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2018 News Jennifer's Story
March 23, 2018 : Jennifer’s Story: My Next, Big Comeback!


Story by Jennifer Roy, OUC Health and Wellness Center Director


You hope to never hear the word ‘malignant’. The first time I found a lump in my breast I never thought it could be cancer. I have overcome so much in my life. From a very rough upbringing, and being on my own at age 16, I still graduated and succeeded in this thing we call life. I had experienced all the things in life that usually lead to a ‘repeating of the cycle’ -- But I, I, broke the chains.

I’ve always been strong, stronger than expected. So, when I found out that something finally put a kink in the armor, I didn’t want to believe it. I was at a job that didn’t allow any personal calls when “the call” came in. I hid in a storage closet to return the call to find out my results. I’ll never forget looking at metal shelves with archive boxes while hearing the woman on the other end of the line say, “Your tumor is malignant.” No one else around, no one to turn to, just a metal shelf. While I had a wonderful husband and two sons who cared dearly for me, I couldn’t help but feel alone at this time because I was trapped at work. The path to this call had already been stressful enough. Let’s start from the beginning.

I was just about to start a new job. I was sitting on the couch with my arms resting on the back of the couch. I went to itch a spot on my chest that kept bothering me, because my arm was extended, the skin pulled tight and I finally noticed a lump. It felt like an almond to me, shape and size.

I called my surgeon who had removed a benign auxiliary node several years before to see if he could see me. I expressed my urgency for getting a mammogram prior to starting a new job because I would not have any vacation time. The new job I was about to start had an incredibly strict attendance policy. If I was a minute late I would obtain a point and if I got three points, I would lose my job. I was unable to “call off” for personal reasons and with the uncertainty of unpredictable events, I was worried that would this cause me to lose my job.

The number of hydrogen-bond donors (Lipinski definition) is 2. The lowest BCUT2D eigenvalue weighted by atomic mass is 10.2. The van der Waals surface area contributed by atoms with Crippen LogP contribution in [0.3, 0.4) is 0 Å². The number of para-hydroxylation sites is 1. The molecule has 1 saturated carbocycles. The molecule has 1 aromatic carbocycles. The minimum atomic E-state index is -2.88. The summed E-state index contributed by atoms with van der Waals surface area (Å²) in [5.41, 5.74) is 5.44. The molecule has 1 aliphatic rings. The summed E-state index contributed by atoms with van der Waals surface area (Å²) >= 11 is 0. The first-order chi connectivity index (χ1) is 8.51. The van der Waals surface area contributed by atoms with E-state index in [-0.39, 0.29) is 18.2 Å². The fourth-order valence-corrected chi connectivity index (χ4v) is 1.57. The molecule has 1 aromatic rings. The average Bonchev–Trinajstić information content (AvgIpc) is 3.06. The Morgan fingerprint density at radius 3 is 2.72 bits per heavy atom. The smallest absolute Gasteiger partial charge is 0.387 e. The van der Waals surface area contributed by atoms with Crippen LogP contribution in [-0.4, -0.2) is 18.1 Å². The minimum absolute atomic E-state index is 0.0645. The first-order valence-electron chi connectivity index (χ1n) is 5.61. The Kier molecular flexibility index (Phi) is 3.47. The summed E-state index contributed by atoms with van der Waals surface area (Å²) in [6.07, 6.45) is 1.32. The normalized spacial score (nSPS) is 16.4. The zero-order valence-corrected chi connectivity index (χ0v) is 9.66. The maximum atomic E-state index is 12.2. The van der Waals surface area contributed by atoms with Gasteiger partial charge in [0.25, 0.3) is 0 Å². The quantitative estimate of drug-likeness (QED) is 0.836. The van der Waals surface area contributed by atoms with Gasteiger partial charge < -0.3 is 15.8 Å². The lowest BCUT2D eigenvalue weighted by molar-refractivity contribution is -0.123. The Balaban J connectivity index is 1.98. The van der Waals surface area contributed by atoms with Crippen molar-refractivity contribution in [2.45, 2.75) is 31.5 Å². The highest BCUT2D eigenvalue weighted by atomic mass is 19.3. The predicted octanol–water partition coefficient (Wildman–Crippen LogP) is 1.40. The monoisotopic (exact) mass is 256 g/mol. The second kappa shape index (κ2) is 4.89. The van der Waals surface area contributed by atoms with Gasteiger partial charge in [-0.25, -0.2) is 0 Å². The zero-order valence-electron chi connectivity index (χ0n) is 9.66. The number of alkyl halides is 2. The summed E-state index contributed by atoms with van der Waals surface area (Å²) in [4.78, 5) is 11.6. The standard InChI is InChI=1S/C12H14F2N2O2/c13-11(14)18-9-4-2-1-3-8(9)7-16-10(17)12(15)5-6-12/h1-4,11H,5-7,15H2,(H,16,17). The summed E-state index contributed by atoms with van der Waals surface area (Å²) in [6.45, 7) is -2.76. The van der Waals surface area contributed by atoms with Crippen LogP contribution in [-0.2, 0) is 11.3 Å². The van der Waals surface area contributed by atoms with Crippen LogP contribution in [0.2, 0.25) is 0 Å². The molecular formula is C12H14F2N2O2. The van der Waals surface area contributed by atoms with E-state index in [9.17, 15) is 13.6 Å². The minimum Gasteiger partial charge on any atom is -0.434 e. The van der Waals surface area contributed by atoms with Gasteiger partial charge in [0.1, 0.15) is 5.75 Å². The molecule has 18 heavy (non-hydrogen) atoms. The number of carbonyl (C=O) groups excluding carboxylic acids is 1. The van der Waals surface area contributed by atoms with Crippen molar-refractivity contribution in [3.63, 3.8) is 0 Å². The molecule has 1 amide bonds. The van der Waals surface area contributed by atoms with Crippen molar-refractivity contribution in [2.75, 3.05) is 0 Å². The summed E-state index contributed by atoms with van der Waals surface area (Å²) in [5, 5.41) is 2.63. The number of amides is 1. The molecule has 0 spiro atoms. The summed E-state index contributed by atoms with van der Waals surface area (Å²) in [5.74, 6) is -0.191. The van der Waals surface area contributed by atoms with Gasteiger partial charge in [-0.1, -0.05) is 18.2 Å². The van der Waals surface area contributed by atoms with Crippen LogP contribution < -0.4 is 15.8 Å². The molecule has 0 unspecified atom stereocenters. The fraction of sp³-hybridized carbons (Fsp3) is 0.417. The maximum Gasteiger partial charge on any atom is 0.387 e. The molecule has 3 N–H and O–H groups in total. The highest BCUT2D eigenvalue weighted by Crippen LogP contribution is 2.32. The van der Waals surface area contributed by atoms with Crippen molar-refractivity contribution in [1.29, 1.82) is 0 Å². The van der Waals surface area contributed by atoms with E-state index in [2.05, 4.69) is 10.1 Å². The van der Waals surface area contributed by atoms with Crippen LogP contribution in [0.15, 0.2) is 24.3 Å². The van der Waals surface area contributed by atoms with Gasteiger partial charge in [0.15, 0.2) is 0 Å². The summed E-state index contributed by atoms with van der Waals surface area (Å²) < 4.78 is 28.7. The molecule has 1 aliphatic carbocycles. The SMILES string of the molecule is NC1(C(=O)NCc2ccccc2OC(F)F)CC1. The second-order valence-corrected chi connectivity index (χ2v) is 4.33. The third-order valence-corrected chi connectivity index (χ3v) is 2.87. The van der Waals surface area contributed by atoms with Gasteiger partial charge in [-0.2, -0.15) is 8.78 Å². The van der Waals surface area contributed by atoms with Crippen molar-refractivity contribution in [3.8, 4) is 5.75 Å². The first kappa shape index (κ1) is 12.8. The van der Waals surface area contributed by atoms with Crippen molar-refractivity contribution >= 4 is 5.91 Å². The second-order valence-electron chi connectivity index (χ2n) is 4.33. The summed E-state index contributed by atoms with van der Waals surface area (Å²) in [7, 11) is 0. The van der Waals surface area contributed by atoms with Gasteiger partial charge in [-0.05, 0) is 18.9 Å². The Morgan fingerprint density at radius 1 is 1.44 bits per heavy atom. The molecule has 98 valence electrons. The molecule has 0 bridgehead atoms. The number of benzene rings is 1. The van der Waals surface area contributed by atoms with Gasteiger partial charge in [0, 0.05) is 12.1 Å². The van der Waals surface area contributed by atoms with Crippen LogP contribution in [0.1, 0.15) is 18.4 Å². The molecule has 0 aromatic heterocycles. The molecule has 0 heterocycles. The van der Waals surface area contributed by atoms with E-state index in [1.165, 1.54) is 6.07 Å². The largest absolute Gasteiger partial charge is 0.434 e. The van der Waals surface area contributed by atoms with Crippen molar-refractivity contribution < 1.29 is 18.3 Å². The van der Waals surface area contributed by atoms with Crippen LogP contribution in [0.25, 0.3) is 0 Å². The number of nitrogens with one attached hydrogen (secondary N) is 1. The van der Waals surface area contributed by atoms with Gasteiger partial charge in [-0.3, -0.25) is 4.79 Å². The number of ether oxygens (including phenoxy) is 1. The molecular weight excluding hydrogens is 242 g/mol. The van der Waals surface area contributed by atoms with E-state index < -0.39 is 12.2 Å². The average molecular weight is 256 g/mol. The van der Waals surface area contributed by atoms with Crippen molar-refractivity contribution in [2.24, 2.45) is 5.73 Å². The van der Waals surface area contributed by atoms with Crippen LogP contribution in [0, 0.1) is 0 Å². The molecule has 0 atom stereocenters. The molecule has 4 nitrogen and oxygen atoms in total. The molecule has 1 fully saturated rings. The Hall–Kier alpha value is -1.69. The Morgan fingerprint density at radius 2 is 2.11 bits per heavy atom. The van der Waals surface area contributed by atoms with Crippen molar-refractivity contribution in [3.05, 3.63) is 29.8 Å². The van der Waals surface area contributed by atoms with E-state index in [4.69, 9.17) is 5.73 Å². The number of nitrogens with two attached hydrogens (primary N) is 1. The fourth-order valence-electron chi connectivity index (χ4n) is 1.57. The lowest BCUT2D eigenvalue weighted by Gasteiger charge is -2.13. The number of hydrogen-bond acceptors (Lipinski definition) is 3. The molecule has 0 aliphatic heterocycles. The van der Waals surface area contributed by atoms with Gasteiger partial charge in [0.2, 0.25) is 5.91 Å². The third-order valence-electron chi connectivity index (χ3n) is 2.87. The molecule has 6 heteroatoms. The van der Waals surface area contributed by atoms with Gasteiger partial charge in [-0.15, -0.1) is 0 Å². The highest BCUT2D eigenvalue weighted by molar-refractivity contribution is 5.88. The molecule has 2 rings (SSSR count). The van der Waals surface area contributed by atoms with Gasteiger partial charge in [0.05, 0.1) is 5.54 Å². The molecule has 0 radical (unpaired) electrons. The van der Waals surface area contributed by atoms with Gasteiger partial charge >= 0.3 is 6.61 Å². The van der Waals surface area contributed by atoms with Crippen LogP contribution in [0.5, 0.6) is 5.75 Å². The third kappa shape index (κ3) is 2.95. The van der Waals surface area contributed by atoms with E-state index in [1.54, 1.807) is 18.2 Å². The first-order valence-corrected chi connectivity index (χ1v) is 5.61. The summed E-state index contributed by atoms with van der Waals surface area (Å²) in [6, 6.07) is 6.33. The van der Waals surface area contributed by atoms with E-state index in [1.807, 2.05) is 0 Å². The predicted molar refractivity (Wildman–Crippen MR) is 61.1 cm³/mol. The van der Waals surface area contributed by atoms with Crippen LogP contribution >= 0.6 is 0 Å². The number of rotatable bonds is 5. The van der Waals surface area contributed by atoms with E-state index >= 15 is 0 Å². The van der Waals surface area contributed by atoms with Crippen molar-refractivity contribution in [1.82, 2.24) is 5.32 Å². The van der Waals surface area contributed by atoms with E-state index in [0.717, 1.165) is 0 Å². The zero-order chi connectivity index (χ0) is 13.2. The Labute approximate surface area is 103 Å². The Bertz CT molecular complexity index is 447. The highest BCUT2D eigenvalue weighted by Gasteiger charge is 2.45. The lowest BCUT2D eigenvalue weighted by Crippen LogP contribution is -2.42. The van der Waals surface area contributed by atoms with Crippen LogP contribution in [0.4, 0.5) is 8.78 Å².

My surgeon and gynecologist both agreed that the lump was a result of my very active lifestyle and displaced breast tissue, but, I could not get a mammogram prior to starting my new job. I tried to get after hour appointments and weekend screenings for a mammogram, however, they would not see me because it would be 1-3 days before a doctor could review my results. I tried on three separate occasions to get a mammogram and was turned away each time, until I finally got admitted on the fourth try. After almost being turned away, I stepped up close to the technician and adamantly asked to have a mammogram. Right then, and there! I couldn’t wait any longer. So instead of waiting three days, I waited four months for an appointment.

The technician did the mammogram. It is important at this point to mention that the lump I found was in my right breast. I received a phone call a few days after the mammogram stating that there was something abnormal and they wanted to get some more pictures. At this point, I still did not think it was cancer. Because I felt a lump, it was an expected call. Thankfully, the company I was newly working for had an annual shut down for the holidays; therefore, I was able to make an appointment during regular business hours.

Finally! The day came and I walked into the appointment when the technician said, “Well okay, we need to get more pictures of the left breast.” I said, “Left breast, what about the lump in my right?” The technician then said, “What lump?” The mammogram showed some gray matter in my left breast and that was the only reason they called me in. The lump in my right breast did not even show up on the mammogram.

I couldn’t believe it! I had the technician feel the lump in my right breast. The location of it was almost impossible to get into the scope of a mammogram. She called for the doctor, who in turn sent me to get an ultrasound. At this time, four months later, the lump was finally analyzed. I saw the doctors face, the ultrasound techs face, and I began to think that perhaps this was not as I thought.